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The Reverend Horton Heat Brings Psychobilly Trio to Ketchum
Friday, April 28, 2023


The Reverend Horton Heat says he’s grown too wise to jump off stage and bar tables.

“Me and my bass player Jimbo Wallace decided we were not going to last long if we kept getting crazy--we were always getting injured. And we decided: If you can’t walk, you can’t play,” said Jim Heath, aka the Reverend Horton Heat.

But neither Heath nor Wallace have slowed down a mite when it comes to their brand of primal tribal rockabilly and roll. They still play their guitars with loud, pulsating, non-stop energy, and they still occasionally stand on the bass and throw it in the air.

They’ll bring their exhausting high-energy show to Ketchum when they perform at 7:30 p.m. Monday, May 1, at The Argyros, just ahead of headlining the Bayou Boogaloo Music Festival in New Orleans.

They will appear along with the four-piece Delta Bombers, an American rockabilly band that formed in Las Vegas in 2008 and recorded “Run and Hide” for the Netflix series “From Dusk ‘til Dawn.” Also appearing will be The Dusty 45s, a six-piece band that plays such classics as “A Taste of Honey” and “Surf Medley.” Tickets are $20, available at

Jim Heath calls himself a rock and roll shaman and a revelator—one who reveals and reinterprets the country-blues-rock roots of American music. He also calls himself a time-traveling space cowboy on an endless interstellar musical tour.

It all started for Heath in Corpus Christi, Texas, where he went to the record store to buy an Alice Cooper and Black Sabbath album but became riveted by the blues the store owner was playing. He learned to play the blues guitar, then joined a 1950s rock and roll band.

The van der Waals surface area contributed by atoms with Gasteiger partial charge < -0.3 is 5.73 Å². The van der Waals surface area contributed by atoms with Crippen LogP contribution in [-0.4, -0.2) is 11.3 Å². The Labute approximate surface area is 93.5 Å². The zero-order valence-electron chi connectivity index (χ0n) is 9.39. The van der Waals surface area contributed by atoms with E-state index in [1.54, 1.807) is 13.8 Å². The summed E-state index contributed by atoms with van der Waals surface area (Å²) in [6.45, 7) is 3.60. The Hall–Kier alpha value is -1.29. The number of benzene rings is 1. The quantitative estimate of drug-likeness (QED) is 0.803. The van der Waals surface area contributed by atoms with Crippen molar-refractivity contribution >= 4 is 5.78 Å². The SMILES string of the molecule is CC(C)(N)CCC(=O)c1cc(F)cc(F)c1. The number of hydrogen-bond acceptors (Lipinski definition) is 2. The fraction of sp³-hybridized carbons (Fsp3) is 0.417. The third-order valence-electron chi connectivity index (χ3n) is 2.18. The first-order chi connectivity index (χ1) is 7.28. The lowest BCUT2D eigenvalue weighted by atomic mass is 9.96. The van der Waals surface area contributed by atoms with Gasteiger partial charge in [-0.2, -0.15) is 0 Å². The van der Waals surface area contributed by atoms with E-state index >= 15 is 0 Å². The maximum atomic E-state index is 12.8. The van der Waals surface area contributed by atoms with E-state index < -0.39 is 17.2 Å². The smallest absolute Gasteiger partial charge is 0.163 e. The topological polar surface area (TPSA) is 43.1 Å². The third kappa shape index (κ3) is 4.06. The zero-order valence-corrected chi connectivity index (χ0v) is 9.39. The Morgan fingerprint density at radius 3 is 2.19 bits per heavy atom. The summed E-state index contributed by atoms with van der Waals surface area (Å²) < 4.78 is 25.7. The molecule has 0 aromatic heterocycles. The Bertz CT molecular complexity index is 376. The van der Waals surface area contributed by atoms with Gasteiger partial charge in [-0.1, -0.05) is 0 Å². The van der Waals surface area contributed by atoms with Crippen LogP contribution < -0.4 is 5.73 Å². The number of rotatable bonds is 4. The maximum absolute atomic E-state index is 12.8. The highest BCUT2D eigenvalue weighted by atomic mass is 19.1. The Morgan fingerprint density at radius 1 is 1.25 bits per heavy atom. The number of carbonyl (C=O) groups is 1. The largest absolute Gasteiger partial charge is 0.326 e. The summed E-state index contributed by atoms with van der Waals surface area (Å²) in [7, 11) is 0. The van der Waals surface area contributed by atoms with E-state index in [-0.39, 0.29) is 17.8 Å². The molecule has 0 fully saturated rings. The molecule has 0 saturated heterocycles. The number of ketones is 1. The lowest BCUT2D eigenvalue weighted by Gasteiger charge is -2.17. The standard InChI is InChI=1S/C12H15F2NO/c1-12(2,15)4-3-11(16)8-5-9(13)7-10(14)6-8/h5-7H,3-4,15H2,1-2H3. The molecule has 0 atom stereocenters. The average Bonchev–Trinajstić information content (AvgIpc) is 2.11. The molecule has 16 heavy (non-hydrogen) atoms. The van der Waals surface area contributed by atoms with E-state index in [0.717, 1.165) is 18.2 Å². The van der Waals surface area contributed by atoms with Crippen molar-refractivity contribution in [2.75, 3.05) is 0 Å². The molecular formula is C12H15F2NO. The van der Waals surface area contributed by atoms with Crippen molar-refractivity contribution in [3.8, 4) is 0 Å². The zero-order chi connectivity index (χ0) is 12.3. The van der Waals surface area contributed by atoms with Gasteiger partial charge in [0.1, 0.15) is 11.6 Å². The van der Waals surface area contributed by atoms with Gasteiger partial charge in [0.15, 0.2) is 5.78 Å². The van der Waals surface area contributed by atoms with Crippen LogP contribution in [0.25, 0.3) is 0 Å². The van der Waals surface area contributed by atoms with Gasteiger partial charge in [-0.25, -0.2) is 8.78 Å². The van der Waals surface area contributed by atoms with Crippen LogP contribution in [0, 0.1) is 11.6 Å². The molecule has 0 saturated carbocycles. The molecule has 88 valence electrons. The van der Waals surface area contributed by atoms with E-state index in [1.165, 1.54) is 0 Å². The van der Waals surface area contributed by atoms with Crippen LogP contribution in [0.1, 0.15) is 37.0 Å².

“When I was in high school, our garage band started making money playing throughout Texas every weekend. We were making good money even though we were still in high school so I knew I could make a living at it,” he said.

Rockabilly caught Heath’s ear during the late 1970s and early 1980s during a resurgence of interest in 1950s music. Deciding rockabilly had never really had its day in the sun, Heath became its champion, albeit playing it in a form Buddy Holly would probably not recognize.

Over the years he and his band, formed in 1986, filled 13 albums with songs like “Psychobilly Freakout,” “The Devil’s Chasing Me” “Big Red Rocket of Love” and “Galaxy 500.”

They released their 13th album “Roots of the Rev: Vol. 1” in February with cover songs of their own and cover songs of artists they know personally, including Willie Nelson. And it hit No. 1 on the Alt. Country Specialty Chart in late March, becoming the first rockabilly record to reach the No. 1 position.

“It was also No. one on other charts the last few weeks. It’s a win-win so far, anyway. Our fans really like it, and it’s already gone into reprint,” he said.

Heath’s moniker The Reverend Horton Heat was thrust on him by a club owner who invited him to headline his show as a solo act featuring just himself and his guitar.

“He said, ‘Your stage name is going to be the Reverend Horten Heat.’ I protested, but little did I know he’d already listed it in the papers that way. So, when I finished the show, people said, ‘That was really good, Reverend.’ I thought it would last a month or two, but here I am 37 years later—the Reverend Horton Heat.”

Heath and his group traveled around the country by school bus before the pandemic. Now, pared down to himself, Wallace and their drummer Jonathan, he will dive a Sprinter van through a giant sea of bluebonnets in Texas, pointing it from his home near Dallas north towards Idaho.

“We’ll tell some stories, and we’ll play our music with its ‘50s rockabilly influence,” he said. “We have a lot of great old fans we love to see but we also love first-timers. And, while a lot of people have heard our albums, I tell them: You don’t really understand us until you see us live.”

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